Sleepless

(Lord’s day). Lay with great content talking with my wife in bed, and so up and to church and then home, and had a neat dinner by ourselves, and after dinner walked to White Hall and my Lord’s, and up and down till chappell time, and then to the King’s chappell, where I heard the service, and so to my Lord’s, and there Mr. Howe and Pagett, the counsellor, an old lover of musique. We sang some Psalms of Mr. Lawes, and played some symphonys between till night, that I was sent for to Mr. Creed’s lodging, and there was Captain Ferrers and his lady and W. Howe and I; we supped very well and good sport in discourse. After supper I was sent for to my Lord, with whom I staid talking about his, and my owne, and the publique affairs, with great content, he advising me as to my owne choosing of Sir R. Bernard for umpire in the businesses between my uncle and us, that I would not trust to him upon his direction, for he did not think him a man to be trusted at all; and so bid him good night, and to Mr. Creed’s again; Mr. Moore, with whom I intended to have lain, lying physically without sheets; and there, after some discourse, to bed, and lay ill, though the bed good, my stomach being sicke all night with my too heavy supper.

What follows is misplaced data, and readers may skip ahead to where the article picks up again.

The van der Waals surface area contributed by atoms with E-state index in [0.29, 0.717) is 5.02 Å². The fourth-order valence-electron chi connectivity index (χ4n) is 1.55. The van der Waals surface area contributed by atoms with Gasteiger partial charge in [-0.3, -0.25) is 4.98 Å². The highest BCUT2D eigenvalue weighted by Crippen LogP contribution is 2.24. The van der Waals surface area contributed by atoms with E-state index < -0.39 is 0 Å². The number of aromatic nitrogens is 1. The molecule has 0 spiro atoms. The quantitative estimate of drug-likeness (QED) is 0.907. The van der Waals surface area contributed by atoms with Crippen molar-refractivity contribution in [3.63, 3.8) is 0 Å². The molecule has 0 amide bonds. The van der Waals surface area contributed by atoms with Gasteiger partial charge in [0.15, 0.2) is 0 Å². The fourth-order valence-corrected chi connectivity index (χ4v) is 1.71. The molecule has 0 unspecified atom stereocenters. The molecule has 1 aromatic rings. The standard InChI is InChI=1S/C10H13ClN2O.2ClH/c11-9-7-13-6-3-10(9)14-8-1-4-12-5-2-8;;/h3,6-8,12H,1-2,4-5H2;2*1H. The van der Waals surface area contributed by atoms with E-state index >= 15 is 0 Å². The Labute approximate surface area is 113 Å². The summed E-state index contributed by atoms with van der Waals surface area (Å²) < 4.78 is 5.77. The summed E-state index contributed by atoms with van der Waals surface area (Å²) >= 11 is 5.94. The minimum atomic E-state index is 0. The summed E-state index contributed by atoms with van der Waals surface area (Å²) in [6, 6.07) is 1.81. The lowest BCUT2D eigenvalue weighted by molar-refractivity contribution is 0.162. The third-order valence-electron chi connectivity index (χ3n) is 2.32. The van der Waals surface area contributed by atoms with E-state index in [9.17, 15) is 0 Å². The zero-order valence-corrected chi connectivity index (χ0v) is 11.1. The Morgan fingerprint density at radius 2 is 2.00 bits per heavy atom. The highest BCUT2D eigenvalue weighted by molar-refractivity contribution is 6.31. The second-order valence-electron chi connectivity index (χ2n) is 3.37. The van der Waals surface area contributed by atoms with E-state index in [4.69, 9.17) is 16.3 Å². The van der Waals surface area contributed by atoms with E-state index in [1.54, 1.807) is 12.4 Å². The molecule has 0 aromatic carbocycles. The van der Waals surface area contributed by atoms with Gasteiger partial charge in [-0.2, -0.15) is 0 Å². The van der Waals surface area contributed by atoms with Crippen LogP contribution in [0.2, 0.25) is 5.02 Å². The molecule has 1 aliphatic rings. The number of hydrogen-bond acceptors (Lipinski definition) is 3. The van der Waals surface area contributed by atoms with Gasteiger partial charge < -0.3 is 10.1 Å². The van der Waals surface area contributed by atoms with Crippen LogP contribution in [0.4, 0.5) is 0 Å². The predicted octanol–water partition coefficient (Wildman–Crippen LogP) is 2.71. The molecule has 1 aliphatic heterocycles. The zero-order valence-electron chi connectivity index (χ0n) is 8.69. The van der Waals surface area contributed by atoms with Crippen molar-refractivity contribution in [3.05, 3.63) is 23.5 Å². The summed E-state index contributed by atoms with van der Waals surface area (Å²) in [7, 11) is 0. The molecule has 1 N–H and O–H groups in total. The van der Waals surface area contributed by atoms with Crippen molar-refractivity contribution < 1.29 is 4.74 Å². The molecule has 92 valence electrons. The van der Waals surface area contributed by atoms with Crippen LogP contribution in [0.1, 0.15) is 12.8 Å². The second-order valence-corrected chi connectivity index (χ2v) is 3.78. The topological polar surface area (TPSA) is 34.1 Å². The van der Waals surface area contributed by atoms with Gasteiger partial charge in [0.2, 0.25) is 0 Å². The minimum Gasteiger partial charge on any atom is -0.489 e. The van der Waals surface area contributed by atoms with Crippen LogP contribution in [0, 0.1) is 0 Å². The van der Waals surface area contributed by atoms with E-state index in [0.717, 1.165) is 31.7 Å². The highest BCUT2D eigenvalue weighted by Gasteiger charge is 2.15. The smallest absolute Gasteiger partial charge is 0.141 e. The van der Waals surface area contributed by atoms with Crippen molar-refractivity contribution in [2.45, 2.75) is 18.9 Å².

I hear music in the night
lying without sheets
my stomach sick


Erasure poem derived from The Diary of Samuel Pepys, Sunday 14 December 1662.

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